Friday, September 15, 2017

Tasmanian Modernism Project // Brutalist Abstraction



One of my latest edits from my many thousands of photographs from my catalouge for my ongoing project. Have you ever taken the time to look up at the architecture around our lovely towns and cities.  It's amazing doing so, as you find views of places you might not have noticed before or see them in a totally new perspective.

Have you followed my Instagram page dedicated to my over decade long project documenting Tasmanian 20th Century Modernism? I will keep posting my thoughts and photographs onto this blog and the facebook page, but I am very active over on my Instagram account, posting my latest edits there - Follow my Instagram page here https://www.instagram.com/tasmanianmodernism/

Saturday, September 9, 2017

Tasmanian Brutalist Architecture - Beauty in Concrete


As I travel around Tasmania photographing Modernism, an architectural period that features strongly throughout the built landscape is Brutalism. There are a wonderful number of Brutalist buildings in Tasmania with a broad range of uses, and like all periods of design there are many in-tact examples throughout Tasmania.  I love the use of concrete here and the way it splays on angles and the blue panels amongst the concrete mass.  Just beautiful!   The clarity and simplicity of repeating lines and angles is refreshing and its wonderful to see the original raw concrete panels still visible.  As Brutalism has fallen out of fashion some buildings get painted over.  Check out my website for my ongoing project photographing Tasmanian 20th Century Modernism www.tryanphotos.com/Projects/Tasmania/Index and follow the project on Instagram www.instagram.com/tasmanianmodernism/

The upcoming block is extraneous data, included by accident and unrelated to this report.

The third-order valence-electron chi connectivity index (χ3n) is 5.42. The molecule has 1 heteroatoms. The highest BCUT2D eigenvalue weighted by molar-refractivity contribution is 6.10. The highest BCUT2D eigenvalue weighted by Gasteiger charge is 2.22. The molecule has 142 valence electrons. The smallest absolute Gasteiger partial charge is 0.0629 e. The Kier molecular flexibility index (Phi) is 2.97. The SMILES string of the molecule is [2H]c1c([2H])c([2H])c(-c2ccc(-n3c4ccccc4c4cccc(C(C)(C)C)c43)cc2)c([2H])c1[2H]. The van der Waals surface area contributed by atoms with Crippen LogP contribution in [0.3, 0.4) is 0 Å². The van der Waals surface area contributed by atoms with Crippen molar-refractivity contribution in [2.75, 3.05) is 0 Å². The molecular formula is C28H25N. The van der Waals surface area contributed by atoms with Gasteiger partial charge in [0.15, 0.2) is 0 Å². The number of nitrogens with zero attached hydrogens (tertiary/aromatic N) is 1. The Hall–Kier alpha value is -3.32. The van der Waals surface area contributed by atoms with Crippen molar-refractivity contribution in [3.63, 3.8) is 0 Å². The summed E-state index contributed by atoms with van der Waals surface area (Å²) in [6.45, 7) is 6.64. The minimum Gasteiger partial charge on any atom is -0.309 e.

Sunday, August 27, 2017

Concrete Tower Heritage Listed in Hobart

The Wrest Point Casino in Hobart designed by Sir Roy Grounds has been provided heritage listing by the Tasmanian Heritage Council.  Opened in the 1973 the building has fine curves and stands on the River Derwent as a bold a creative design in concrete.   It remains the tallest building in Hobart. Great to see a Tasmanian Modernist design listed on the register.


Monday, August 7, 2017

Brutal Tasmania // Your Concrete State



This building has to be one of the best examples of Brutalism in Tasmania, pure it its form and as concrete as you get...Tasmania, your Concrete State

Monday, July 31, 2017

My Friends, Deco & Brutal


These 2 landmark buildings are design objects of real beauty. As you walk towards the Hobart waterfront you are greeted by these solid designs of grandeur.  In the foreground is the former Hydro Electric Commission building, now used by the Hobart City Council.  The building to the rear is the current Hydro offices designed in the Brutalist aesthetic, the sharp concrete angles are also a real joy to look up at an photograph.  Much like the 10 Murray Street Government offices, the Brutalist Hydro building stands tall and to the side of the Art Deco building, allowing breathing space and a view of both that is grand, allowing a story of both periods to prevail.